The Coast Guard cutter Stratton returned to home port in Alameda, Calif., April 22 following a 111-day deployment to the Bering Sea, supporting search and rescue capabilities and protecting the United States’ northernmost sea frontier.

Stratton and crew departed Alameda Jan. 2, operating under the Coast Guard 17th District and its Congressional mandate for continuous presence for search and rescue capabilities in the Bering Sea to protect Alaska fishermen. The Stratton crew operated in the harsh environment for 72 days.

While deployed in the Alaskan region, Stratton regularly worked with Coast Guard Air Station Kodiak’s MH-60 Jayhawk helicopters and aircrews. Stratton completed 363 helicopter landings with Jayhawk crews to conduct training and to enhance the organization’s collective search and rescue capabilities. Helicopter training included shipboard landings, on-deck fueling, and in-flight refueling, in which the cutter passes a fuel hose to the helicopter while it remains airborne.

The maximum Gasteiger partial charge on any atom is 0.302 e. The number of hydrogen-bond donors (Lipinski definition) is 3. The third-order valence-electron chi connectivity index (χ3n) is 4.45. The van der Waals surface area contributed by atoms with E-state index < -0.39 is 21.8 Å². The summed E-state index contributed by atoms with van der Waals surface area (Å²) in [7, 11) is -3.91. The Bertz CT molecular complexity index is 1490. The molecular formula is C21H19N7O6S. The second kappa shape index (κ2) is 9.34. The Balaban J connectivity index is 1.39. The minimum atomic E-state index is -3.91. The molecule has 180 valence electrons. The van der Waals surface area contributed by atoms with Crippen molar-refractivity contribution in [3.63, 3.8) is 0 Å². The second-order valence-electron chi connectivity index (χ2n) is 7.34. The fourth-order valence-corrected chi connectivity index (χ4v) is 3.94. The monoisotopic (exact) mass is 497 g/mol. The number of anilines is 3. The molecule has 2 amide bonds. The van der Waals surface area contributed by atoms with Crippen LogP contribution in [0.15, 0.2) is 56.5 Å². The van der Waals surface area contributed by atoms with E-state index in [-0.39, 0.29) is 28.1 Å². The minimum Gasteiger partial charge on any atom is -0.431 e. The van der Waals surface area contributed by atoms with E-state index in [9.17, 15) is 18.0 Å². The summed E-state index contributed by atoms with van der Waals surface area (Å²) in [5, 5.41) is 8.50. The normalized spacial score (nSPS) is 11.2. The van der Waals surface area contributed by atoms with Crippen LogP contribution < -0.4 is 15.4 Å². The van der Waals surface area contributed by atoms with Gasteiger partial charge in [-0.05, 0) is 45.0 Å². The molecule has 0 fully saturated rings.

One of Stratton’s primary missions this patrol was fisheries law enforcement in the Bering Sea. Stratton’s law enforcement teams conducted 18 boardings, in key fishing spots such as Slime Bank, Dutch Harbor, and St. Paul Island. The Stratton crew queried 98 fishing vessels, obtaining critical information to ensure commercial vessels were legally operating in the region. In one case a Stratton boarding team detained an individual aboard a fishing vessel, who was wanted for an active arrest warrant. The individual was transported to local authorities in Dutch Harbor, Alaska.

The cutter’s mission is ensuring safe operation of Alaskan fishing vessels, by enforcing U.S. safety regulations and NOAA Fisheries regulations. Alaska's fisheries are some of the nation's largest providers of seafood and are a critical component of the U.S. economy, generating on average $5.6 billion in total annual economic activity.

“I’m extremely proud of this crew and all they have accomplished. Their expertise and commitment enabled our successful operations” said Capt. Brian Krautler, commanding officer of the Stratton. “The Bering Sea is notorious for its harsh conditions, and our presence ensures rapid response to emergencies, safeguarding lives at sea.”


The Stratton returned to home port at Alameda, Calif., April 22. Coast Guard photo/Senior Chief Petty Officer Charly Tautfest.